I keep getting called on to deal with problems that crop up as we try to deliver what’s been promised. Since I know more about how things work and have a broader view of where we are going, it’s a natural request. Besides, I like being in control of the decisions about how and when we commit resources to solve problems. And I’m good at juggling. But I’m sensing a limit to what I can get to. There are a lot of sales opportunities out there that I should focus on, for example, and I can’t be in two places at once.
Thoughts of the day: Unloading the things you know how to do best helps the company grow. Avoid burnout. Know that there will be failures and that while you strive for excellence, sometimes good enough is just that. Recognize that everyone in the company will benefit from gaining experience dealing with issues on the front line — so let them.
We need a differentiator; as an industry we’re being commoditized. We won’t be able to stay in business forever unless things change.
Thoughts of the day: Offering something unique boosts profitability and chances for survival in any small business. Avoid price wars. Turn away some buyers in order to create value. Don’t get complacent. Be nimble.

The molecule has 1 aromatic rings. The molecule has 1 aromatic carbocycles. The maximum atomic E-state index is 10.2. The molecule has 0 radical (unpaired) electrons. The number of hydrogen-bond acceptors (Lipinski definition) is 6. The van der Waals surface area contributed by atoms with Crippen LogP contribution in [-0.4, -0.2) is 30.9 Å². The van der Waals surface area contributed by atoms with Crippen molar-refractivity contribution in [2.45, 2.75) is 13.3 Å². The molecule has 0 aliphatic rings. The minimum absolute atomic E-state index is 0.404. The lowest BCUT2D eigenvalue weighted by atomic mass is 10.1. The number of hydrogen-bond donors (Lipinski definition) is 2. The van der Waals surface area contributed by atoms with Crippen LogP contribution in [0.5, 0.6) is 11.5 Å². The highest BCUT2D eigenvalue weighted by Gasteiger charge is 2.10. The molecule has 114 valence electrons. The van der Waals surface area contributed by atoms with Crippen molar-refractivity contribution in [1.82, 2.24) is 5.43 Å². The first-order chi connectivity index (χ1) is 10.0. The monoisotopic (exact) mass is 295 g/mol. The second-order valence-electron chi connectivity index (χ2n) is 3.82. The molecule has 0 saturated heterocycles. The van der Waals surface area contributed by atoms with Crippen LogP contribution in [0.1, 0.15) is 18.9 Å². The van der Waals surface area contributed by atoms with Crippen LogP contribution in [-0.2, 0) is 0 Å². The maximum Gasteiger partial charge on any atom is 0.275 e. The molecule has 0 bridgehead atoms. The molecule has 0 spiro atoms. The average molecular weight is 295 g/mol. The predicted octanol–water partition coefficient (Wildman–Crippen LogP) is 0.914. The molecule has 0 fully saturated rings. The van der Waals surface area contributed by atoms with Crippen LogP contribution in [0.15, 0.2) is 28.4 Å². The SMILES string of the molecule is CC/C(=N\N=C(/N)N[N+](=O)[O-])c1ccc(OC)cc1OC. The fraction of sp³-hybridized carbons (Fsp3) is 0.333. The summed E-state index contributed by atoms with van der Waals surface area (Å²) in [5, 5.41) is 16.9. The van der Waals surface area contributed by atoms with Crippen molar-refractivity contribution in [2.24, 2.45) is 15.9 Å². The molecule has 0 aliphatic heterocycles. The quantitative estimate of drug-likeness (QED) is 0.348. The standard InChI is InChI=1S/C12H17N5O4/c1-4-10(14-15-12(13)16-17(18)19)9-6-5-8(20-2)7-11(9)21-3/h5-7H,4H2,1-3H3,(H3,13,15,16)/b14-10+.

We’d like to buy a building. We also want to invest in developing more sales. Unfortunately we have limited funds to work with and we’re thinking this building could be a once-in-a-lifetime opportunity. How much do we need to buy a building? What is the best decision to make?
Thoughts of the day… Investing in growth is essential to the future health of any business. On the other hand, a building is a tangible asset, something that most service businesses lack. Make sure you have a handle on all anticipated costs. Cash flow is going to be king as you consider taking on new expenses and juggling priorities. Think long term, while you manage through the short term.
A major referral source for us is gearing up for a big summer push. That’s the good news. The bad news is that they are worried if we can we keep up. This is a great problem to have, but we need to solve it. How do we assure them that we can meet their needs? This will be a big leap forward for us.
Thoughts of the day: First, make sure you want the influx. Assuming you do want the work, build plans to gear up and assign people to implement those plans. Put someone in charge of monitoring workflow and quality. Meet with your staff to fill them in on what’s expected. Build in time to celebrate successes and let off steam.